“Genes are historically thought of as independent agents in controlling cell activities, organismal phenotypes, and inherited traits,” said Michael Levine, Princeton’s Anthony B. Evnin '62 Professor in Genomics, professor in the Department of Molecular Biology, and director of the Lewis-Sigler Institute for Integrative Genomics. “Our study provides the first convincing evidence that three-dimensional proximity coordinates the activities of genes that are distant from each other along the length of the chromosome.”
Researchers believe that gene expression is controlled by regulatory sequences consisting of short stretches of DNA, called enhancers, that serve as attachment sites for the enzymes that promote gene expression. In the bracelet analogy, each gene’s bead would be accompanied by a smaller bead, often immediately adjacent, that works as an enhancer.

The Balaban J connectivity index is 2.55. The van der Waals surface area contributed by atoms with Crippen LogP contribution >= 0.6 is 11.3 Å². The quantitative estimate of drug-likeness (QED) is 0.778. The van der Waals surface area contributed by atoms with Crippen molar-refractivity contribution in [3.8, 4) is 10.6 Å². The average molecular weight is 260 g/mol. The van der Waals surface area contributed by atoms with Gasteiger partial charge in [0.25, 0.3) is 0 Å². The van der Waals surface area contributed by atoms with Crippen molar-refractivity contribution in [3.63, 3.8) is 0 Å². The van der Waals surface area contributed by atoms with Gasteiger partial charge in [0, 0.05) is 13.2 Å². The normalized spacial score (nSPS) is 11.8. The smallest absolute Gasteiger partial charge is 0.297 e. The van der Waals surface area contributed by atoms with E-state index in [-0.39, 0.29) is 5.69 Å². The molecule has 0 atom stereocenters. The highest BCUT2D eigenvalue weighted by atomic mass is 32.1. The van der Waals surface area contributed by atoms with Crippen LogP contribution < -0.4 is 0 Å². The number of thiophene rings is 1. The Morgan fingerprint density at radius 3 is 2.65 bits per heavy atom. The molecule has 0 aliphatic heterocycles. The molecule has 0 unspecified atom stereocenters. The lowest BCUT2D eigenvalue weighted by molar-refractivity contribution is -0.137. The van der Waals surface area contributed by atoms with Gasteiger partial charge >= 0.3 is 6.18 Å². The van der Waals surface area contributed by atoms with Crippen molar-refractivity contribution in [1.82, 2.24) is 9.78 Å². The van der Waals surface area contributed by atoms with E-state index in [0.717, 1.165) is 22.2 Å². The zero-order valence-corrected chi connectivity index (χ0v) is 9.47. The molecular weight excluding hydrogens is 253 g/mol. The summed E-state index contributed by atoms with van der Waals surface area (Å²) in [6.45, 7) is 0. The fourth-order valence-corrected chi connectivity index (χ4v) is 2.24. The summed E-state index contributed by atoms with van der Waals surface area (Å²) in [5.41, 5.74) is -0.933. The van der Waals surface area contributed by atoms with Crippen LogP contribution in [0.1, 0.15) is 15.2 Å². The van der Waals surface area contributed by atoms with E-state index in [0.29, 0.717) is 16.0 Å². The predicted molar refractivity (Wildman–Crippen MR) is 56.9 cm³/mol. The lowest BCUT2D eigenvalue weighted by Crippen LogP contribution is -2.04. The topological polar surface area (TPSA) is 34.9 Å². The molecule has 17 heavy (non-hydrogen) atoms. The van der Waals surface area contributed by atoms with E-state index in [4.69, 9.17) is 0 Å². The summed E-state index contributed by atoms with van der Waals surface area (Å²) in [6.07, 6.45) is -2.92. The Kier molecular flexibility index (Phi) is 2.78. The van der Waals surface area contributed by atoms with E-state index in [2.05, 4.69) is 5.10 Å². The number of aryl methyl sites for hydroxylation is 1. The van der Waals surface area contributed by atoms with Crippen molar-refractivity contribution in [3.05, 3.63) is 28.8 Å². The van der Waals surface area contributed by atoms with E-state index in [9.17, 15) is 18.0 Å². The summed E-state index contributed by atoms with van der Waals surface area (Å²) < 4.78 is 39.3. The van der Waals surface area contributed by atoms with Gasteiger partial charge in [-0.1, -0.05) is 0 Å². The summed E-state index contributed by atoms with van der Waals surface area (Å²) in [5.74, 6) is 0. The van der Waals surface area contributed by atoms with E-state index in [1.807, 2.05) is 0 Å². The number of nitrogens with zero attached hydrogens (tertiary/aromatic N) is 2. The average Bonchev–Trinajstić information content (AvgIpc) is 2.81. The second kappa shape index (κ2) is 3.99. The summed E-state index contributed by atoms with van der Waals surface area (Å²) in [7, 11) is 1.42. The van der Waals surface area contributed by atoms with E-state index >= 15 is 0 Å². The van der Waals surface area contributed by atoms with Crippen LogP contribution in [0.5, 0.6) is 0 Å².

“It is commonly thought that in genomes of complex organisms, each gene has its own dedicated regulatory sequences that drives its precise activation at the right time and in the right cell,” said Michal Levo, the study’s co-first author and an associate research scholar working with Levine and Gregor. “However, cellular processes often involve multiple genes with overlapping activities, so the question is, how is such coordination obtained?” Levo said.